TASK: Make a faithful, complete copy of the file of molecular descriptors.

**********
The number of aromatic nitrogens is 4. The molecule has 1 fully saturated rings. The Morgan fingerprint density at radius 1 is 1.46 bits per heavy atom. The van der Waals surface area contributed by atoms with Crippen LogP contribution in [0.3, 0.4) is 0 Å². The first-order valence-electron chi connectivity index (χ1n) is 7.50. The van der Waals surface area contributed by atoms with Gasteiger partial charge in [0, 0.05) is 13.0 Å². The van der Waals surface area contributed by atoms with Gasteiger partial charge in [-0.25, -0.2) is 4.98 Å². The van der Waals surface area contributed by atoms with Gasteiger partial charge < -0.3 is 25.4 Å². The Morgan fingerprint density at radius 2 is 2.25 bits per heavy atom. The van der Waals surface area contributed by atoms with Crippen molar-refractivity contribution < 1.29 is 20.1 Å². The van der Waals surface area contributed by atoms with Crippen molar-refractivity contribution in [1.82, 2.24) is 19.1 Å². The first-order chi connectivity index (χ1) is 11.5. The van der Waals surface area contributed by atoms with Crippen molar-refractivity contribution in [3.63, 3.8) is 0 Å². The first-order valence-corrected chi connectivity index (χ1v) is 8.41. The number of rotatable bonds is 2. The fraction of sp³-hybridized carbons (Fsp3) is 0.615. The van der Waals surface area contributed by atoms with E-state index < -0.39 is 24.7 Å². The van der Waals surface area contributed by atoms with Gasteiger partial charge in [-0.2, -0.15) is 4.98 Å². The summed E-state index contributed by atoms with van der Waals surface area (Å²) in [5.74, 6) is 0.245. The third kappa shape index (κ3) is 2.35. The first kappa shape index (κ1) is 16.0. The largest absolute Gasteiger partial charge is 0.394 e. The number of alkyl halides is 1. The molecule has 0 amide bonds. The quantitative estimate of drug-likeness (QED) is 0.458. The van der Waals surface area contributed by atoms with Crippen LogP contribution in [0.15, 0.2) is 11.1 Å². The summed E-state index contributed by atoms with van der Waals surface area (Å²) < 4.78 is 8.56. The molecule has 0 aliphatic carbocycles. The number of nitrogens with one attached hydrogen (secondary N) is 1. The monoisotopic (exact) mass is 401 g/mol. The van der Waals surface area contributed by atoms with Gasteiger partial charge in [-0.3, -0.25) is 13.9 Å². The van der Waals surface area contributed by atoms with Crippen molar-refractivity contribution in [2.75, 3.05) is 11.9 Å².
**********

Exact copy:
The number of aromatic nitrogens is 4. The molecule has 1 fully saturated rings. The Morgan fingerprint density at radius 1 is 1.46 bits per heavy atom. The van der Waals surface area contributed by atoms with Crippen LogP contribution in [0.3, 0.4) is 0 Å². The first-order valence-electron chi connectivity index (χ1n) is 7.50. The van der Waals surface area contributed by atoms with Gasteiger partial charge in [0, 0.05) is 13.0 Å². The van der Waals surface area contributed by atoms with Gasteiger partial charge in [-0.25, -0.2) is 4.98 Å². The van der Waals surface area contributed by atoms with Gasteiger partial charge < -0.3 is 25.4 Å². The Morgan fingerprint density at radius 2 is 2.25 bits per heavy atom. The van der Waals surface area contributed by atoms with Crippen molar-refractivity contribution < 1.29 is 20.1 Å². The van der Waals surface area contributed by atoms with Crippen molar-refractivity contribution in [1.82, 2.24) is 19.1 Å². The first-order chi connectivity index (χ1) is 11.5. The van der Waals surface area contributed by atoms with Crippen molar-refractivity contribution in [3.63, 3.8) is 0 Å². The first-order valence-corrected chi connectivity index (χ1v) is 8.41. The number of rotatable bonds is 2. The fraction of sp³-hybridized carbons (Fsp3) is 0.615. The van der Waals surface area contributed by atoms with E-state index < -0.39 is 24.7 Å². The van der Waals surface area contributed by atoms with Gasteiger partial charge in [-0.2, -0.15) is 4.98 Å². The summed E-state index contributed by atoms with van der Waals surface area (Å²) in [5.74, 6) is 0.245. The third kappa shape index (κ3) is 2.35. The first kappa shape index (κ1) is 16.0. The largest absolute Gasteiger partial charge is 0.394 e. The number of alkyl halides is 1. The molecule has 0 amide bonds. The quantitative estimate of drug-likeness (QED) is 0.458. The van der Waals surface area contributed by atoms with Crippen LogP contribution in [0.15, 0.2) is 11.1 Å². The summed E-state index contributed by atoms with van der Waals surface area (Å²) < 4.78 is 8.56. The molecule has 0 aliphatic carbocycles. The number of nitrogens with one attached hydrogen (secondary N) is 1. The monoisotopic (exact) mass is 401 g/mol. The van der Waals surface area contributed by atoms with Gasteiger partial charge in [-0.3, -0.25) is 13.9 Å². The van der Waals surface area contributed by atoms with Crippen molar-refractivity contribution in [2.75, 3.05) is 11.9 Å².